... now with 35% more arrogance!

Sunday, September 18, 2011

Planned Screw-Up

Over at Noism's blog, there's a post proposing that the player's job is to screw up the GM's game world. Or, more generally, that fun comes from the consequences of unexpected player solutions to problems in the game world.
They go where they're not supposed to. They start fights with people they shouldn't. They do stupid and dangerous things. They decide on courses of action you never could have dreamed of. They squabble with each other. And 99% of the time this leads to a good time had by all.
There's a couple ideas I get from this: first, most of the creative effort on the GM's part should be on the "specials", the "modular hub" rooms. The surrounding rooms, monsters, traps and treasure can be fairly standard, with most of the effort for these areas showing up during play. You should describe the barracks for the orcs in an exciting way and react to player actions, but avoid planning any plots for these orcs beforehand. 95% of your rooms should be planned in a mundane way ("mundane" within a fantasy context, that is.) You have these monsters here, they prep traps and other defenses the way you'd expect for their kind, they have a typical kind of treasure for their kind and the region they're in. Getting too fancy planning beforehand what's in the 95% will exhaust you and overwhelm the players; just keep this sketchy and elaborate on the spur of the moment, based on what the players have already done or learned.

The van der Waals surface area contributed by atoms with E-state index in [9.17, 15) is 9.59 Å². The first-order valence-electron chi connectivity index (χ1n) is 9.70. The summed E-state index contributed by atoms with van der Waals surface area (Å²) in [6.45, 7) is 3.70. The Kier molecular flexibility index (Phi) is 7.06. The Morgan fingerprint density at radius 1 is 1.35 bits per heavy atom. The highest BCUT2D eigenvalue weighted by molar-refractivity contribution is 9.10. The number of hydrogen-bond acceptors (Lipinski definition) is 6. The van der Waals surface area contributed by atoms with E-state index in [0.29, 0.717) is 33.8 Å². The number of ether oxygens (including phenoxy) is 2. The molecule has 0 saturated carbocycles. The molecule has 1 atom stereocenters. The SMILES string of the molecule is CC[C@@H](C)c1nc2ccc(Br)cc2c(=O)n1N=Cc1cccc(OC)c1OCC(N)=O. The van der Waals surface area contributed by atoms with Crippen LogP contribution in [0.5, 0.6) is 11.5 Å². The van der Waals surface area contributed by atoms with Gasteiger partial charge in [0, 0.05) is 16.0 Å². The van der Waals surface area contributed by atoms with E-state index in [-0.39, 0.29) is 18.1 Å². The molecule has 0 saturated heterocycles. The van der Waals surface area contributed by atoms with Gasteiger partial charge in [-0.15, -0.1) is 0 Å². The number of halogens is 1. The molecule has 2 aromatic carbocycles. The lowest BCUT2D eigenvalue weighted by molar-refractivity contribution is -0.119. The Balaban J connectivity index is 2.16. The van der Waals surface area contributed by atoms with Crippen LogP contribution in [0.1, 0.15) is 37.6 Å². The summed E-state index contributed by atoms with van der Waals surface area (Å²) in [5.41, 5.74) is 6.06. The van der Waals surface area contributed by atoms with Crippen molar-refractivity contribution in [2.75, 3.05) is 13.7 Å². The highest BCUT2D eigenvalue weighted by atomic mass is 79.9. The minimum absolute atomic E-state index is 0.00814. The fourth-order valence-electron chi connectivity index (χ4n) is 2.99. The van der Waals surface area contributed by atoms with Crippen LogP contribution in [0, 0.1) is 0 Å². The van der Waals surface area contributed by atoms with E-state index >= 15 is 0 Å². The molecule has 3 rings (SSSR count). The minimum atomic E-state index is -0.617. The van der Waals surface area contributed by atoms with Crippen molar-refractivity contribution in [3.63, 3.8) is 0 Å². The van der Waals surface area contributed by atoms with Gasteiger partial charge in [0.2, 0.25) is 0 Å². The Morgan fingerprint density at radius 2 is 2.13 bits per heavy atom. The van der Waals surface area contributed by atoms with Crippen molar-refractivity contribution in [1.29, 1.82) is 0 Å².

The reason why I emphasize being mundane when planning that 95% is because it leads to the second idea: the kind of planning you should do for the bulk of your dungeon (or town, or wilderness) is planning options. When you plan specials, you often have a solution or two in mind (offer the chaos priest the head of the minotaur and he'll give you a boon.) Having a solution in mind means you might resist unplanned solutions. When you plan a mundane obstacle and keep the description simple (the corridor is blocked by a 40' wide chasm, 40' deep,) there is no planned solution, so you'll accept anything that's reasonable, which gives the players free reign to be creative ("we start filling it with bodies from the big orc fight we just had...")

Using Noism's quote as an actual idea list:
  • You need to have a sprinkling of monsters and NPCs the players shouldn't start fights with (too strong, or too weak, or more useful as friends than enemies.) Then, let them start fights with whomever they wish.
  • You need to have easily-avoided but very dangerous situations, so that players have an opportunity to do stupid things -- and genius things.
  • You need to have difficult problems, avoidable but with a possibility of reward, so that players can have an opportunity to surprise you.
  • You need to have a single item that more than one player would find desirable, or ordinary treasure that's hard to divide, to give a chance for squabbling.
Plan opportunities for your players to ruin your plans.


  1. Yep. And a corollary is, "Don't put any treasure in there, no matter how hidden or inaccessible, that you wouldn't mind the PCs getting their hands on."

  2. I don't think you can make things too mundane: you need at least one or two twists. If you present a completely standard problem, there's no reason for the PCs to come up with a non-standard solution, and that's where the fun comes from. Now, three twists... that's pushing it.

  3. I'd go further and say its good to have some "unwinnable" challenges around - things the players shouldn't pick a fight with, but which they're sure must have very tempting cheese behind them. Either the PCs will blunder in there or they'll file such places away for later, when they're more powerful, or they'll get creative and amaze you.

    And I'd let the players tell me where they think the cheese is and, contra some arguments around these parts lately, cheerfully and quietly palette switch to make use of their best ideas. With a twist, natch.